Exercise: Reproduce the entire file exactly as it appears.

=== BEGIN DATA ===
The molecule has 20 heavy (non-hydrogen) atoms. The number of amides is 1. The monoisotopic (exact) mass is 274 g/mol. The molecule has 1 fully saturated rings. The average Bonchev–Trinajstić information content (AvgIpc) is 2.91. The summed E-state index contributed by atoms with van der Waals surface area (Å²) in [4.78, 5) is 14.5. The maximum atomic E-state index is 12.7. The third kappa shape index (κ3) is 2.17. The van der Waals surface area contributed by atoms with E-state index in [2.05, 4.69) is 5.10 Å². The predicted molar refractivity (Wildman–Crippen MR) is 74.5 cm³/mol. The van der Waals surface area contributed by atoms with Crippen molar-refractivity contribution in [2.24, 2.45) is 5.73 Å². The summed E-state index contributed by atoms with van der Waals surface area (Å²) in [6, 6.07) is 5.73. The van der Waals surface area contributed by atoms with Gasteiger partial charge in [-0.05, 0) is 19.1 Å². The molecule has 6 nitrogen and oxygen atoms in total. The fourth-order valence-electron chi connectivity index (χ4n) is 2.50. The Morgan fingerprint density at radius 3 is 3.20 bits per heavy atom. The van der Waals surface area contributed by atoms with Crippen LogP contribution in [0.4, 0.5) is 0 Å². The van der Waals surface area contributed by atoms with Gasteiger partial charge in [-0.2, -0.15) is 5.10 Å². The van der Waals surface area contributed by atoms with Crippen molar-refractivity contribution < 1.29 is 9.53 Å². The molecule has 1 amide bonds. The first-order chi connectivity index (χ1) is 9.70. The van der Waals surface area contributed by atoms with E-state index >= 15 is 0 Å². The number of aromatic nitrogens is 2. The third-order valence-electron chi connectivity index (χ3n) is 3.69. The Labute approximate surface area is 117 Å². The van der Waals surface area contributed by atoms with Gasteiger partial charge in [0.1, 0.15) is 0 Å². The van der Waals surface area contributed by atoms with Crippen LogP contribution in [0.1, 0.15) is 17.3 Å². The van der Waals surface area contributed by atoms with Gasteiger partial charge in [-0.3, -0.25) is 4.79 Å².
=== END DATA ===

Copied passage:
The molecule has 20 heavy (non-hydrogen) atoms. The number of amides is 1. The monoisotopic (exact) mass is 274 g/mol. The molecule has 1 fully saturated rings. The average Bonchev–Trinajstić information content (AvgIpc) is 2.91. The summed E-state index contributed by atoms with van der Waals surface area (Å²) in [4.78, 5) is 14.5. The maximum atomic E-state index is 12.7. The third kappa shape index (κ3) is 2.17. The van der Waals surface area contributed by atoms with E-state index in [2.05, 4.69) is 5.10 Å². The predicted molar refractivity (Wildman–Crippen MR) is 74.5 cm³/mol. The van der Waals surface area contributed by atoms with Crippen molar-refractivity contribution in [2.24, 2.45) is 5.73 Å². The summed E-state index contributed by atoms with van der Waals surface area (Å²) in [6, 6.07) is 5.73. The van der Waals surface area contributed by atoms with Gasteiger partial charge in [-0.05, 0) is 19.1 Å². The molecule has 6 nitrogen and oxygen atoms in total. The fourth-order valence-electron chi connectivity index (χ4n) is 2.50. The Morgan fingerprint density at radius 3 is 3.20 bits per heavy atom. The van der Waals surface area contributed by atoms with Crippen LogP contribution in [0.4, 0.5) is 0 Å². The van der Waals surface area contributed by atoms with Gasteiger partial charge in [-0.2, -0.15) is 5.10 Å². The van der Waals surface area contributed by atoms with Crippen molar-refractivity contribution < 1.29 is 9.53 Å². The molecule has 1 amide bonds. The first-order chi connectivity index (χ1) is 9.70. The van der Waals surface area contributed by atoms with E-state index >= 15 is 0 Å². The number of aromatic nitrogens is 2. The third-order valence-electron chi connectivity index (χ3n) is 3.69. The Labute approximate surface area is 117 Å². The van der Waals surface area contributed by atoms with Gasteiger partial charge in [0.1, 0.15) is 0 Å². The van der Waals surface area contributed by atoms with Crippen LogP contribution in [0.1, 0.15) is 17.3 Å². The van der Waals surface area contributed by atoms with Gasteiger partial charge in [-0.3, -0.25) is 4.79 Å².